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This Week In History, 3-10-11


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The following reports are taken from The Calhoun Chronicle archives:


1911, 100 years ago

A fine big son and heir made its arrival at the home of Mr. and Mrs. Watt Stump early Friday morning. Watt’s smile is as broad as a barn door, and the youngster and Mrs. Stump are getting along nicely.


Prof. Bruce Ferrell and Miss Hattie Williams are teaching the best term of school we have ever had here.


Mrs. M.W. Hoskins of Arnoldsburg has been in poor health. She is an excellent lady, and we hope that her illness will be of short duration.


The May boys are cutting timber on Mud Lick. They have two saw sets completed and three more to out.


Assessor Bob Knotts of Frozen was looking after some business connected with his office. We are always glad to see him. He has many friends here who enjoy his visits.



1961, 50 years ago

Government has launched a court fight against 29 major oil firms, charging that the firms conspired to regulate oil and gasoline prices. While it will take the government several months to present its case, and then require some time for the 60 defense lawyers to unify and present their defense, a comment on the trial at this early stage is in order.


The government believes that during the Suez Canal crisis the oil firms jointly acted to raise the price of oil when there was plenty of oil and when there was no justification increases. The oil companies deny this, and say that there was not plenty of oil, and that they did not confer before making the price hike.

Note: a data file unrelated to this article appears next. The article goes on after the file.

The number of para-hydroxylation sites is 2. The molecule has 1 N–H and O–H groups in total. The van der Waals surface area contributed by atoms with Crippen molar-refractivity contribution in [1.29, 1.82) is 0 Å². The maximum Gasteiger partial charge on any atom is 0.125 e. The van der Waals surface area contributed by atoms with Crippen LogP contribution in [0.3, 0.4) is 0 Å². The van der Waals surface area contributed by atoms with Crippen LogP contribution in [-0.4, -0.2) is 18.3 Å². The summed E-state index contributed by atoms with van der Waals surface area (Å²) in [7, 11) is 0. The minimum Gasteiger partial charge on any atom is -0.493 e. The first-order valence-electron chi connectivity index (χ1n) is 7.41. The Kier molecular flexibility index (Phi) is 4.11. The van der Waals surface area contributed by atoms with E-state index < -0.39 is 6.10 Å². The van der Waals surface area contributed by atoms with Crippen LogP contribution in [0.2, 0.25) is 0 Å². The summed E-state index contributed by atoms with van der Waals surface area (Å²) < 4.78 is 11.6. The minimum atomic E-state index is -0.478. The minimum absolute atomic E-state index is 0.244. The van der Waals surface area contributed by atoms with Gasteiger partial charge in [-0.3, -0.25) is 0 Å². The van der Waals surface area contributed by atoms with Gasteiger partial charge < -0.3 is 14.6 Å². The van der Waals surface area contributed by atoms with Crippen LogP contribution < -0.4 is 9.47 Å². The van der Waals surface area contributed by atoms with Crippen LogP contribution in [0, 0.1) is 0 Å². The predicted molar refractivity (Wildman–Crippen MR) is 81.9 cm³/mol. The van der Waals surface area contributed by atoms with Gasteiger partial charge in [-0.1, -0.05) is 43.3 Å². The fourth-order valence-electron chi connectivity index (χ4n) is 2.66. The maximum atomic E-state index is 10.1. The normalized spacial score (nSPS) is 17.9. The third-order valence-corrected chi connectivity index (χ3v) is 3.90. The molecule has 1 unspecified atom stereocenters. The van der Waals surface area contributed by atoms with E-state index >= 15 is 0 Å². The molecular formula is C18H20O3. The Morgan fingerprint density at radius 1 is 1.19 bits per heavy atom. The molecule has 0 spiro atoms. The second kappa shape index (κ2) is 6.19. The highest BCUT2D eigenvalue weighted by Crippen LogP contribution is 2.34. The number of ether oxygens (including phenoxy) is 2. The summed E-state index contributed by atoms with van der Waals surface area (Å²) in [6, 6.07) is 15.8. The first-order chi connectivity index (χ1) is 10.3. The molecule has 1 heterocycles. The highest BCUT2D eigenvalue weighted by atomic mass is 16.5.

The trial is something of a farce, for the 29 major oil companies have a worth of several billion dollars, and do not stand to lose much if the governments contention is substantiated. Each company, if convicted, can be fined a maximum of $50,000. For a big oil company, $50,000 is a drop in the bucket. Anti-trust laws are as important as any of the laws on the books. They are designed to ensure competition and protect the consumer against giant business firms, which can--and sometimes do--gain a strangle-hold on prices, or on supply, and charge what they like. With a product such as oil, the Justice Dept. is morally obligated to keep a close watch.



 1986, 25 years ago

Various routine matters were disposed of quickly when the five-member board of education met at Minnora Elementary School. Prolonged discussion evolved on such themes as a preliminary budget that was “not worth the paper it’s printed on,” the salary range for the new position of director of curriculum and instruction, and concern about the poor showing of 11th grade students in the nationwide CTBS scores.


 Presentations were made by Minnora principal John Queen and teachers Patti Hicks and Betty Westfall on incentive awards programs at their school to show appreciation and praise for students doing outstanding work academically, athletically, or in citizenship and service.


When superintendent Ron Blankenship presented a preliminary budget to the board, he declared that “it was not worth the paper it was printed on” because the county still had not received any tax figures from the assessor, and that nobody had any idea what the final tax valuations might be. As a result, he had been forced to use whatever figures were presently available, but knew the figures had no relationship to reality.







This Week's Editorial:

By Helen Morris:

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